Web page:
A well conceived regulatory framework is in place to approve GM
crops and r-DNA products for human health based on independent appraisal
and approval bodies to ensure high levels of human and environment safety.
A proactive government policy allows stem cell research in the country
based on sound ethical guidelines.


      The Indian government is committed to a product patent regime by
2005 in total compliance with the provisions of of WTO and TRIPS. While
key aspects and relevant provisions of TRIPS, Paris convention and Doha
declarations have been taken on board, available flexibilities have been
incorporated to safeguard national security and protect varied interests of the
nation including public health.


       Several states have been taken strong initiatives in developing bio-
clusters based on intrinsic academic and entrepreneurial strengths. Key
features of these clusters are biotech-parks, fiscal incentives, centers of
biotech excellence, incubators etc.

       A comprehensive survey conducted by the confederation of Indian
industry, indicates that there are currently 160 registered BT companies in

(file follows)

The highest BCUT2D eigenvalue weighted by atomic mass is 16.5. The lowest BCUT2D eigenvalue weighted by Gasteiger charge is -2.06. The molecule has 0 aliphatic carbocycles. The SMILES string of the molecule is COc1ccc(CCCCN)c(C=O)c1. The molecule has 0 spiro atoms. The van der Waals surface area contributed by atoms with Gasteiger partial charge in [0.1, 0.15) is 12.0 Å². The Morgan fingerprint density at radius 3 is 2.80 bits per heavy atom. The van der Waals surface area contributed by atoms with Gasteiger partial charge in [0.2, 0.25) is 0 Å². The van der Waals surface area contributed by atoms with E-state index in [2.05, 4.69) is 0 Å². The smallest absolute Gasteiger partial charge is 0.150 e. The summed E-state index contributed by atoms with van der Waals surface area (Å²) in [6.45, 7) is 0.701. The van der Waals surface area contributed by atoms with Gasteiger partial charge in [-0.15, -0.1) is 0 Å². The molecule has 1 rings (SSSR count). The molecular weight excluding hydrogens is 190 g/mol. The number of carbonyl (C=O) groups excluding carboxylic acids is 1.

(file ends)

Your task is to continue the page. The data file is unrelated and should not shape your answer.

the country. Of these 60 are distinctly engaged in molecular and
recombinant biotechnology. Around 50% of these companies are located in
Banglore, and Hydrebad and 75% of these companies have been established
in the last five years. The total revenues of this sector stand at $150 million
in 2002 of which $60 million are revenues.

                    IT-ENABLED SERVICES
      IT and IT-Enabled services contribute significantly to the growth of
Indian economy through primarily the sale of skills in software area, by
providing software services to other nations.

       Since the early 90s, software has been the driving engine of the Indian
IT industry. The potential of its high capacity to generate wealth, foreign
exchange and employment has caught the imagination of India's
businessmen, citizens, economists, bureaucracy and politicians alike.
Software driven IT industry is today at the top of India's national agenda as
an instrument and a model for the modernization of the Indian Economy.

      ITES, which includes call centers, has already provided jobs to over a
lakh people.

      By 2008, it could add another million jobs. The figure would be even
higher, if one takes into account a recent study, which states that 70% of all
global ITES work will be outsourced in India.

       Along ITES, the consultancy services, call centers and BPO are
definitely sunrise industries for the upcoming future.